Original SWAT Kats Story

My Responsibility

By MoDaD

  • 22 Chapters
  • 48,658 Words

Callie Briggs’s support of the SWAT Kats is no secret, even though the masked duo’s identities are to her. When the SWAT Kats disappear, trouble arises in Megakat City, and Callie must rely on a reluctant ally to help her discover what happened.

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Chapter 4

“You can count on us, Ms. Briggs,” the familiar voices of T-Bone and Razor echoed in Callie’s head.

“What took you two so long?” Callie said as her eyes slowly opened, and the harsh light of the world came pouring in.

Wincing, she reflexively brought her hand to cover her eyes, and noticed something attached to her wrist. An IV drip. Callie immediately recognized her surroundings as a recovery room at Megakat Memorial Hospital, and she was lying in a bed wearing a patient gown. But, no one else was there.

“Just another dream,” she said to herself, and felt the side of her head throb. “Or a hallucination brought on by brain damage.”

Callie’s stomach gurgled and she wondered how long it had been since she last ate, just as the door to the room opened. A nurse walked inside.

“Oh good, you’re awake,” she said cheerily, and walked to Callie’s side to adjust the IV drip.

“How long have I been here?” Callie asked.

“About two days,” the nurse said, completing her adjustments. “You hit your head pretty hard, but according to the doctors there shouldn’t be any permanent damage.”

“That’s a relief,” Callie said with a sigh. “I suppose it was the SWAT Kats who brought me here?”

“Well, uh, no, Ms. Briggs,” the nurse said, her tone changing. “It was the Enforcers who brought you here.”


Several doctors came in throughout the day, looking over X-Rays and MRI printouts, and made a point to remind Callie how lucky she was. But her mind was elsewhere as they spoke, as a deepening worry overcame her. Her earlier dismissive thoughts about the glitches her communicator had demonstrated seemed like awful warnings in hindsight now.

“Just make sure to take it easy for at least a week,” one of the doctors said.

“I’ll do my best,” Callie said flatly.

The doctor left, leaving Callie alone. Her IV drip had been removed, and her discharge papers were sitting on a table next to her bed. She was free to leave. Callie got up, and walked over to one of the unvarnished chairs in the corner of the room. Her clothes were folded semi-neatly there, torn in places, and covered with a few splatters of blood. Hers, she realized.

She quickly changed into them as the door to the room was knocked upon.

“Come in,” Callie said as she buttoned up her blouse.

The door opened, and Commander Feral walked in. He was carrying Callie’s courier bag under his arm, which he placed on the hospital bed.

“I recovered this from the crime scene for you,” Commander Feral said. “You’ll find all of its contents still within.”

“Thank you,” Callie said as she picked it up and glanced within. Her personal effects including wallet, computer, some beauty products and a few hard copies of pending legislation were all there. As was the communicator, which was still silently blinking red.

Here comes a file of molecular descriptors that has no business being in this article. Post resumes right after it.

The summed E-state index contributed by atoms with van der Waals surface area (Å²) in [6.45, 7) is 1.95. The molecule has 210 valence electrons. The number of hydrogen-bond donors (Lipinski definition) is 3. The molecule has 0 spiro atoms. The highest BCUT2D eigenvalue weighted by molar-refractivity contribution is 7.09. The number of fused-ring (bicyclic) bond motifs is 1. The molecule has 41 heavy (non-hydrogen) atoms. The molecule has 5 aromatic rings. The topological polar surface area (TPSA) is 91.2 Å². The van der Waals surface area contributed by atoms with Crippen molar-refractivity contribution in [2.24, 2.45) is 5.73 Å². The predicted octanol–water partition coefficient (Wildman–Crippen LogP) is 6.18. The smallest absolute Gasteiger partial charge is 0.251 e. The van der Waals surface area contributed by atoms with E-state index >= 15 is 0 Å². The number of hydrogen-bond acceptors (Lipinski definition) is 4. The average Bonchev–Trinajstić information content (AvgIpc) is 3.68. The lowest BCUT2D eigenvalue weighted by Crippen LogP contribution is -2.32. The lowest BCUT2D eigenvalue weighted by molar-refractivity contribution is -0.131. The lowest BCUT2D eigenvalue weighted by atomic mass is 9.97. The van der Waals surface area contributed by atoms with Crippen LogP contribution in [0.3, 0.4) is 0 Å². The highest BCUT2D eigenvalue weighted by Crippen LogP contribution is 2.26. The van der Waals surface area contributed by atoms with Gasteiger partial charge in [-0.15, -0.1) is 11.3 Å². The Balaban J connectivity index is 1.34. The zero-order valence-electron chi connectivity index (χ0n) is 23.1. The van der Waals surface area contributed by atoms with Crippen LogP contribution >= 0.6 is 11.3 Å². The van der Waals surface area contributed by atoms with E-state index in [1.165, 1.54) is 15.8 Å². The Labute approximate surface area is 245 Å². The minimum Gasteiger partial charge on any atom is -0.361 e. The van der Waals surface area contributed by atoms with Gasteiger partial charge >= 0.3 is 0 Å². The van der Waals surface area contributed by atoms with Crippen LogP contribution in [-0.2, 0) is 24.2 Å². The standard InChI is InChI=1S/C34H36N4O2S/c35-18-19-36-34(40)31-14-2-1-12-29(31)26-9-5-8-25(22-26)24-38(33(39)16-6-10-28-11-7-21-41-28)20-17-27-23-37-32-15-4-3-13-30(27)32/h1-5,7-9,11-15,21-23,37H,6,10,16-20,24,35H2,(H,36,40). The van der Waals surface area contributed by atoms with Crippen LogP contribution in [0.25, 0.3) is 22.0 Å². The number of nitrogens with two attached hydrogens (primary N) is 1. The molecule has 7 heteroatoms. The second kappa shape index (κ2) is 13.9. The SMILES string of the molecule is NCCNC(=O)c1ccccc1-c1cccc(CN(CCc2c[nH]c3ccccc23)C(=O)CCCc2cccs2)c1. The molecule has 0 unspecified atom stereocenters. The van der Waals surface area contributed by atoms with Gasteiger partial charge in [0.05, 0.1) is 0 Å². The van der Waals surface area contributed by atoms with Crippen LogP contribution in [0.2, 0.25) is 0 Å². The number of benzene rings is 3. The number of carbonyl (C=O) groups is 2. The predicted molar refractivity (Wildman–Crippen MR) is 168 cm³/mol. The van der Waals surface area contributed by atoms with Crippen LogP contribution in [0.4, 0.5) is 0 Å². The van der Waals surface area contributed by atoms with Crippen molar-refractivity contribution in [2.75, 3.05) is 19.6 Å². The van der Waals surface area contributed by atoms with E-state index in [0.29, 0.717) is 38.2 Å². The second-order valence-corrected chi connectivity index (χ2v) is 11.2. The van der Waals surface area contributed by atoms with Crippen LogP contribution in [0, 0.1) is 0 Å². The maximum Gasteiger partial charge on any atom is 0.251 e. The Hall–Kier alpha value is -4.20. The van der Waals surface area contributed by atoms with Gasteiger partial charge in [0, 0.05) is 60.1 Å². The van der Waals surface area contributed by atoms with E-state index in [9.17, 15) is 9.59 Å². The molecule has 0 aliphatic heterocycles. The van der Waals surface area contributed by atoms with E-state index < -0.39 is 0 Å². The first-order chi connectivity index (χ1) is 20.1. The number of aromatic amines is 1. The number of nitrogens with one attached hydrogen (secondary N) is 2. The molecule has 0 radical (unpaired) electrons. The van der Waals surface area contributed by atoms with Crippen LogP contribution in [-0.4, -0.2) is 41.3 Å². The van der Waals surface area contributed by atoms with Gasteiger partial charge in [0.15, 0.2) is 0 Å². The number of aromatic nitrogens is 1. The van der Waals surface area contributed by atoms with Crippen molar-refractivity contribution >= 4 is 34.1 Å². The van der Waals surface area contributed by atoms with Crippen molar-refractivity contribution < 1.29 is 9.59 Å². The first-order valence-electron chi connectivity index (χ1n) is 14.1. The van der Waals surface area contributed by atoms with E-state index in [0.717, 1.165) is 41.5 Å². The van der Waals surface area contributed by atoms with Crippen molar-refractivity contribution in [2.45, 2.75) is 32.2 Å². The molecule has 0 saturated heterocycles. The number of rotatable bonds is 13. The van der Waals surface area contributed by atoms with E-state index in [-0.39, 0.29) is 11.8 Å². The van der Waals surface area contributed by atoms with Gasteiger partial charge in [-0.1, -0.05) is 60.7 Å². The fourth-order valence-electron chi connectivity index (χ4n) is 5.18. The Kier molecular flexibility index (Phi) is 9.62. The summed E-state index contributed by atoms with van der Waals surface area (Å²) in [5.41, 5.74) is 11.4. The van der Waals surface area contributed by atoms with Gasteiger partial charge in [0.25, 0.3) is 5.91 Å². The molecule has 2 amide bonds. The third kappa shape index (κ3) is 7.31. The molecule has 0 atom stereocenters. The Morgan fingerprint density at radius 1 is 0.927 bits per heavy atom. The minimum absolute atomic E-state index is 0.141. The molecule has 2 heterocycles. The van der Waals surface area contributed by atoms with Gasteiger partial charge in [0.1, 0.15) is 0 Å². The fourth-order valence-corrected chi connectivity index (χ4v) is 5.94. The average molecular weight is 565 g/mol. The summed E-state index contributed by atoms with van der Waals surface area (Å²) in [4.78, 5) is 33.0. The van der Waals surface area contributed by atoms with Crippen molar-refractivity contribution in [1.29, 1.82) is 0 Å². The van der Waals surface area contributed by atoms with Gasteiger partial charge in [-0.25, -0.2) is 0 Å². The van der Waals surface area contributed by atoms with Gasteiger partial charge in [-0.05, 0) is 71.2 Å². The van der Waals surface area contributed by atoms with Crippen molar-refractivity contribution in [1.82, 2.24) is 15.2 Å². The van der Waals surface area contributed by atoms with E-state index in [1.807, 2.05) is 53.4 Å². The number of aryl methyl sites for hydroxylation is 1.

“It’s good to see you’re back on your feet, Deputy Mayor,” Feral said sincerely.

“It’s more than I can say for Councilman Anderson,” Callie said with a resigned sigh. “I know he and I weren’t exactly friends, quite the opposite in fact. But…”

“I’ve read the witness testimony from the other council members,” Feral offered. “He died bravely.”

Callie brushed away a tear, the severity of the Metallikat’s actions seemingly coming into full realization.

“I still don’t know what happened after they took me,” Callie said. “I know Molly attacked one of your men. Is he…?”

“Corporal Steven Myers,” Feral said. “He suffered a severe concussion and a broken collar bone. He’s in intensive care, but he’ll live.”

“That’s a relief,” Callie said, taking some comfort from that.

They both stood quietly in the room for a few moments, neither saying a thing. Feral walked over to the window of the room, spreading a set of the metal venetian blinds with his fingers to peer out the view, and began to speak again.

“Mac and Molly, upon realizing they had incapacitated you, began to argue,” Feral said. “During their disagreement, one of my Enforcers arrived on the scene and managed to get you away from them.”

“And then?” Callie asked.

“Realizing you had been taken from them, they pursued, and destroyed a good portion of Fifth Street in the process,” Feral continued. “Fortunately, your rescuer managed to lose them, and get you here.”

“And the Metallikats?”

“Still at large,” Feral said. “But I can assure you, we’re handling the situation.”

Callie sighed, and held back verbally expressing her disappointment, wondering if he was going to mention the obvious. She did not have to wait long.

“Where were they, Deputy Mayor?” Feral asked, his tone surprisingly neutral.

“I don’t know how to answer that question right now,” Callie said.

“I see,” Feral said, and he released the blinds, causing them to snap closed. “Well, Ms. Briggs, I’d suggest you take some time off to recover.”

“You’re not the only one,” Callie said.

Feral turned, and as he began to leave, Callie spoke up again.

“Please pass along my thanks to your man for rescuing me,” she said.

The Commander stiffened, and his voice changed ever so slightly. Callie thought she could hear just a twinge of irritation in his voice, but it wasn’t directed at Callie.